Not only is the infamous Raffelasia the world’s largest flower, but it’s rare as hens’ teeth, being found in only a handful of National Parks in Asia. It takes 9 months for the flower to form and although it only blooms for a few days a year, in that time it can grow up to 1m in size, weighing up to 7kg. Charmingly, it is carnivorous and attracts flies by emitting the stench of rotting flesh, before itself succumbing to decay. This beast of a flower was not to be missed.
We called ahead to the Malaysian National Park, and yes there was one due to flower in the next couple of days. It would only cost us about $100 for the guide to take us there. The path was treacherous, not really a path at all but sheer drops through densely foliaged jungle. On our near vertical 90 minute descent, we clung to the occasional supportive rope, along which armies of ants marched angrily over our hands. But at last we came upon our destination flower. It was still alive, about 60cm across and just a bit rotten at the edges. As we stood back to take a trophy photograph we spied a tarmacked footpath along which strolled an elderly America couple who, having a clear view of the flower, took the 10 second detour from the main public route for their snapshot.
I guess we may have missed this real life triffid without the guide, but really we’d have been happy with the path and fewer ant bites.
Booking a balloon ride over the Australian outback, we couldn’t wait to see wild open plains of desiccated orange desert. We were greeted at dawn by a balloon man who was excited to tell us that we were in for a real treat. As it had been the rainiest season in 40 years, the desert was actually covered in grass. Result, still lovely but very English-y green fields on view for flight duration.
Spent some time photographing the incredible volcanic landscape at Rotorua, New Zealand before noticing we were on the wrong side of a roped area, warning you to stay off this very thin bit of the Earth’s crust for danger of falling though and being boiled alive. The Earth stood its ground and no comic book cracks appeared, so all good. Just a bit shaky.
Leap of faith
On a day off from our 8 hour factory shift in the Kibbutz in Israel (see below, dream jobs section), we were on a guided hike in the Golan Heights. This was disputed territory on the Israeli/Egyptian border and machine gun toting Kibbutz helpers accompanied us just to be on the safe side. Didn’t feel very safe.
But it was the military detail that looked the most distraught to find the group leader had chosen a route where the only means of descent involved a waterfall leap. Looking forlornly at our non -waterproof cameras (us)/weapons (them), no one dared to venture that some warning in terms of day-packing might have been nice. Or indeed pre-checking if all of the group could swim.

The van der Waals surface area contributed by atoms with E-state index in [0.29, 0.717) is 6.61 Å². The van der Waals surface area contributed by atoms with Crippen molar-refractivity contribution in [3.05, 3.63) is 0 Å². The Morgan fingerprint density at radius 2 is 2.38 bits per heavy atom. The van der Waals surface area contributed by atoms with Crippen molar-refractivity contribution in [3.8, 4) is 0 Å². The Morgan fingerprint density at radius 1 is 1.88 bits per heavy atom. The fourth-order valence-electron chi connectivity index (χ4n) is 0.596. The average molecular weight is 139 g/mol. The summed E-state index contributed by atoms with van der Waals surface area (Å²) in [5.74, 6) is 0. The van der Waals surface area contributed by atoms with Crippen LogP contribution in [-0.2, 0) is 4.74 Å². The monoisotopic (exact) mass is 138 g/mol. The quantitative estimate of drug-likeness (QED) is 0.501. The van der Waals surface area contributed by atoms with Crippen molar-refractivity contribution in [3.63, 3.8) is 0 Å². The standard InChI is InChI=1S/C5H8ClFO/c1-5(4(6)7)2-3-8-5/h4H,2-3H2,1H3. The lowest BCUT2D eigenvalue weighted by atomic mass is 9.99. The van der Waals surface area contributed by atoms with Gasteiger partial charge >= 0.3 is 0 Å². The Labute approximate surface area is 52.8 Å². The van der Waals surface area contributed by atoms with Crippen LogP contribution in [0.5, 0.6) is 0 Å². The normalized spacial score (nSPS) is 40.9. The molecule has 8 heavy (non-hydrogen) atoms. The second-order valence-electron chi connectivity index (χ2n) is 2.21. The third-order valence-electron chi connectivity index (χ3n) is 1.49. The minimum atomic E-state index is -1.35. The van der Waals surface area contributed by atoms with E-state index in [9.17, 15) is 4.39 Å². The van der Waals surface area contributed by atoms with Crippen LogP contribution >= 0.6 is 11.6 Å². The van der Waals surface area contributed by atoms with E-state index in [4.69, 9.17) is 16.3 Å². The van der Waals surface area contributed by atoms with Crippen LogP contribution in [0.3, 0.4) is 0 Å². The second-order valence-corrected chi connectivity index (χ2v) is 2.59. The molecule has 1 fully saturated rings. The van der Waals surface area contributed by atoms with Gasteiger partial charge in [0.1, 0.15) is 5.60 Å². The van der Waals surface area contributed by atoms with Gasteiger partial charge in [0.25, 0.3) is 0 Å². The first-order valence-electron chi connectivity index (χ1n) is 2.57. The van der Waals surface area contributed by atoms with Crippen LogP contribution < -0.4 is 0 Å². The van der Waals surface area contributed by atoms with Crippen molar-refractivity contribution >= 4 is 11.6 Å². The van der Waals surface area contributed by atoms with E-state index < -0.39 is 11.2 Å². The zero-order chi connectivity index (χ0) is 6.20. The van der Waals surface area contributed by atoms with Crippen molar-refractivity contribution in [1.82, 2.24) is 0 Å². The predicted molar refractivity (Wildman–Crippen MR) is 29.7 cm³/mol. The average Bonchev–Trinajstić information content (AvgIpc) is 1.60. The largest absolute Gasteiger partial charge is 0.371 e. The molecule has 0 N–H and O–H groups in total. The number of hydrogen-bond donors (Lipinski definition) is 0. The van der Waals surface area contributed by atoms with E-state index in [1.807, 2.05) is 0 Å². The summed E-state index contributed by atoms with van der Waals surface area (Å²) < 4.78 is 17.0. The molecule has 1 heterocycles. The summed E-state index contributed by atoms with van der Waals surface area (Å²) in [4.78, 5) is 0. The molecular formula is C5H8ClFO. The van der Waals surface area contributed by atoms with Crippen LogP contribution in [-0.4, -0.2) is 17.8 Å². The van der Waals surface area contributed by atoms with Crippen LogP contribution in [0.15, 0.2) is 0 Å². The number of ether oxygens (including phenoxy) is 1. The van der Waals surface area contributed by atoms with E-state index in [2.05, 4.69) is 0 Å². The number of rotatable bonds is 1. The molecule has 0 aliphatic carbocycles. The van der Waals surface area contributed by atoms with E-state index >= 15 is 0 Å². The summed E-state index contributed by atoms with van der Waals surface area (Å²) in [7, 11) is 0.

It’s been a long time since I have seen such well executed head-above-water swim badge jumps and energetic water treading exhibited by the more able swimmers, who then drew upon their other bronze award life-saving chin-cupping techniques to guide the non-swimmers to shore. As the gun carriers didn’t have to shoot anyone, I’m not sure if the guns still worked but my camera seemed to survive the day to record the moment for posterity.
Geology in action
When travelling in Iceland, invest in an up-to-date guide book, or geology will have intervened to move the hot springs from the place you have decided to visit for your child’s birthday to somewhere else entirely. Were these hot springs we saw before us? No. Just a pipe of hot water.
Travel fails 4. Dream jobs
In a pickle
Joined my sister on an apparently exotic kibbutz experience, where she got to spray the crops from an aeroplane, only to be rostered on the 4am shift in the pickling factory.
For fear of sounding overly negative, I think it is worth adding in a bit of detail about the job spec.
One of the tasks was to remove the dead rats that rumbled along the conveyor belt amongst the olives. On the late shift, ending at 11pm, you got to wash down the factory floor, being careful not to stand under the sludgy wash swilling down unannounced from the floor above you. I managed not to be sick at the ever-present stench of pickle, which was good as this meant I didn’t have to be transferred (unlike our less fortunate travel companion) to the metal work factory, where they were reintroducing recidivist offenders from the local prison back into the community.
I may not have landed my dream job, but there was a pool and twice weekly bar and adversity does tend to bring a crowd together so was still living the travel dream in a gritty, pickle-based diet kind of way.
Minnie Mouse meets Lady Di
More of a fashion felony this one. Working in Australia, landed not a cool bar job, but one working in Darrel Lea chocolate shops, located in a Mall an hour’s bus ride away – to be travelled in an outfit reminiscent of a cross between Mini-mouse and Lady Di.
Travel fails 5. Food fiascos
Don't forget the food
Don’t forget to pack your child’s formula milk when setting off on a half day boat trip from the tiny and sun-baked island of Gozo.
When travelling down the Nile – don’t confuse the communal “washing your hands after bush-toileting” disinfectant bottle, with your own actual water bottle (which will look exactly the same). Also, when bush-toileting you will find that the banks of the Nile are not unpopulated.
(Though in all fairness, drinking disinfectant may have saved me from Egyptial-stomach, which visited the other 22 members of the group.)
Travel fails 6. Camping it up
When your tent is MIA
Returned from day out on a French beach to find the wind had blown our tent away, but had kindly left all beds and belongings in place and flagrantly on display. The absence of any kind of groundsheet turned out to be a bonus after all, preventing a Wizard of Oz style whole house loss. We tracked it down at the other end of the campsite and popped it back on. No harm done. Were a bit less messy for rest of trip just in case.
Camping with the woodsmen - no tents 2
Disembarking from a night train somewhere in the Czech Republic with a very generic large scale map, we played hunt the campsite in the dark. Luckily we found one – a field, filled with hardcore Russian woodsmen sleeping on the ground in what looked like padded belts rather than tents. Although they looked a bit murderous they in fact did not kill us in the night and drank heavily in the bar with us instead – relieved half-smiles all round.
Camping with the army